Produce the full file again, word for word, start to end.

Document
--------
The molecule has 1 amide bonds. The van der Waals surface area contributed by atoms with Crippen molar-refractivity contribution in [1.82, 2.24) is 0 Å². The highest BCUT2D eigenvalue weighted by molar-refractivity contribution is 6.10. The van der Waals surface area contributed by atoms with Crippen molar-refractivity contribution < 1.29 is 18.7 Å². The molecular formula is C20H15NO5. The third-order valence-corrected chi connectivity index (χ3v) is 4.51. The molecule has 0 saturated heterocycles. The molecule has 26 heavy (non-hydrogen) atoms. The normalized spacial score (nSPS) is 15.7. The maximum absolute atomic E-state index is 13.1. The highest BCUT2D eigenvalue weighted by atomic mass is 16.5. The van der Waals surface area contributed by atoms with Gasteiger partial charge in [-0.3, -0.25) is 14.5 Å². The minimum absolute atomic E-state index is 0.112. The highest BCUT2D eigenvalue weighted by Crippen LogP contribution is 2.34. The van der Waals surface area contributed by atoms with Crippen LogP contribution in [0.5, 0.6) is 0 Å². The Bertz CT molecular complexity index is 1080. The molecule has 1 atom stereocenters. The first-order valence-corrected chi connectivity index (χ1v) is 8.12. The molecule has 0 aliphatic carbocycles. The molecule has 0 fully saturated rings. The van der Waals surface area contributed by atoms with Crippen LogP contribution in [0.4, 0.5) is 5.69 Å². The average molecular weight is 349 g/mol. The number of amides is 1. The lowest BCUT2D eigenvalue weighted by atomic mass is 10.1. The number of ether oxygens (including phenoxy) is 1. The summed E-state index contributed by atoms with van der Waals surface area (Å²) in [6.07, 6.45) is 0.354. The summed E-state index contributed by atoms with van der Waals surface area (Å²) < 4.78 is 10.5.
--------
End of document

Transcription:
The molecule has 1 amide bonds. The van der Waals surface area contributed by atoms with Crippen molar-refractivity contribution in [1.82, 2.24) is 0 Å². The highest BCUT2D eigenvalue weighted by molar-refractivity contribution is 6.10. The van der Waals surface area contributed by atoms with Crippen molar-refractivity contribution < 1.29 is 18.7 Å². The molecular formula is C20H15NO5. The third-order valence-corrected chi connectivity index (χ3v) is 4.51. The molecule has 0 saturated heterocycles. The molecule has 26 heavy (non-hydrogen) atoms. The normalized spacial score (nSPS) is 15.7. The maximum absolute atomic E-state index is 13.1. The highest BCUT2D eigenvalue weighted by atomic mass is 16.5. The van der Waals surface area contributed by atoms with Gasteiger partial charge in [-0.3, -0.25) is 14.5 Å². The minimum absolute atomic E-state index is 0.112. The highest BCUT2D eigenvalue weighted by Crippen LogP contribution is 2.34. The van der Waals surface area contributed by atoms with Crippen LogP contribution in [0.5, 0.6) is 0 Å². The Bertz CT molecular complexity index is 1080. The molecule has 1 atom stereocenters. The first-order valence-corrected chi connectivity index (χ1v) is 8.12. The molecule has 0 aliphatic carbocycles. The molecule has 0 fully saturated rings. The van der Waals surface area contributed by atoms with Crippen LogP contribution in [0.4, 0.5) is 5.69 Å². The average molecular weight is 349 g/mol. The number of amides is 1. The lowest BCUT2D eigenvalue weighted by atomic mass is 10.1. The number of ether oxygens (including phenoxy) is 1. The summed E-state index contributed by atoms with van der Waals surface area (Å²) in [6.07, 6.45) is 0.354. The summed E-state index contributed by atoms with van der Waals surface area (Å²) < 4.78 is 10.5.